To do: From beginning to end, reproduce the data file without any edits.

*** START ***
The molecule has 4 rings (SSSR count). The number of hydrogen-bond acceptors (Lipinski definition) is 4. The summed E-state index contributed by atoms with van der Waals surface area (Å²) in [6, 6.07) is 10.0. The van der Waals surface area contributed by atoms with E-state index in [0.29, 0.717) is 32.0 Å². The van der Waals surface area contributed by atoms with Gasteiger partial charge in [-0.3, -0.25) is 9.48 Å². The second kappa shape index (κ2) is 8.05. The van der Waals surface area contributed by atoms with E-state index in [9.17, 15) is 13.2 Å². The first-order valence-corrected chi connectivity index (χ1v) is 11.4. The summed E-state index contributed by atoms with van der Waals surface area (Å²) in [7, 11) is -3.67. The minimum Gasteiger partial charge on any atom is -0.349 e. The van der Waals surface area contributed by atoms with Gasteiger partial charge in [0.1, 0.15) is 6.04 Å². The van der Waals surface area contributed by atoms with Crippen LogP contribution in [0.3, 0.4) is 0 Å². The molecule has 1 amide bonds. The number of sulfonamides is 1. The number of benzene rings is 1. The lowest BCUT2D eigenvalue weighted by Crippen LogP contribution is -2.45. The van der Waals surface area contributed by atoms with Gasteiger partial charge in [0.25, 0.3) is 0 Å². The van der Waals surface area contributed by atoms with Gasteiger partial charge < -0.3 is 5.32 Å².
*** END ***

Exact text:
The molecule has 4 rings (SSSR count). The number of hydrogen-bond acceptors (Lipinski definition) is 4. The summed E-state index contributed by atoms with van der Waals surface area (Å²) in [6, 6.07) is 10.0. The van der Waals surface area contributed by atoms with E-state index in [0.29, 0.717) is 32.0 Å². The van der Waals surface area contributed by atoms with Gasteiger partial charge in [-0.3, -0.25) is 9.48 Å². The second kappa shape index (κ2) is 8.05. The van der Waals surface area contributed by atoms with E-state index in [9.17, 15) is 13.2 Å². The first-order valence-corrected chi connectivity index (χ1v) is 11.4. The summed E-state index contributed by atoms with van der Waals surface area (Å²) in [7, 11) is -3.67. The minimum Gasteiger partial charge on any atom is -0.349 e. The van der Waals surface area contributed by atoms with Gasteiger partial charge in [0.1, 0.15) is 6.04 Å². The van der Waals surface area contributed by atoms with Crippen LogP contribution in [0.3, 0.4) is 0 Å². The molecule has 1 amide bonds. The number of sulfonamides is 1. The number of benzene rings is 1. The lowest BCUT2D eigenvalue weighted by Crippen LogP contribution is -2.45. The van der Waals surface area contributed by atoms with Gasteiger partial charge in [0.25, 0.3) is 0 Å². The van der Waals surface area contributed by atoms with Gasteiger partial charge < -0.3 is 5.32 Å².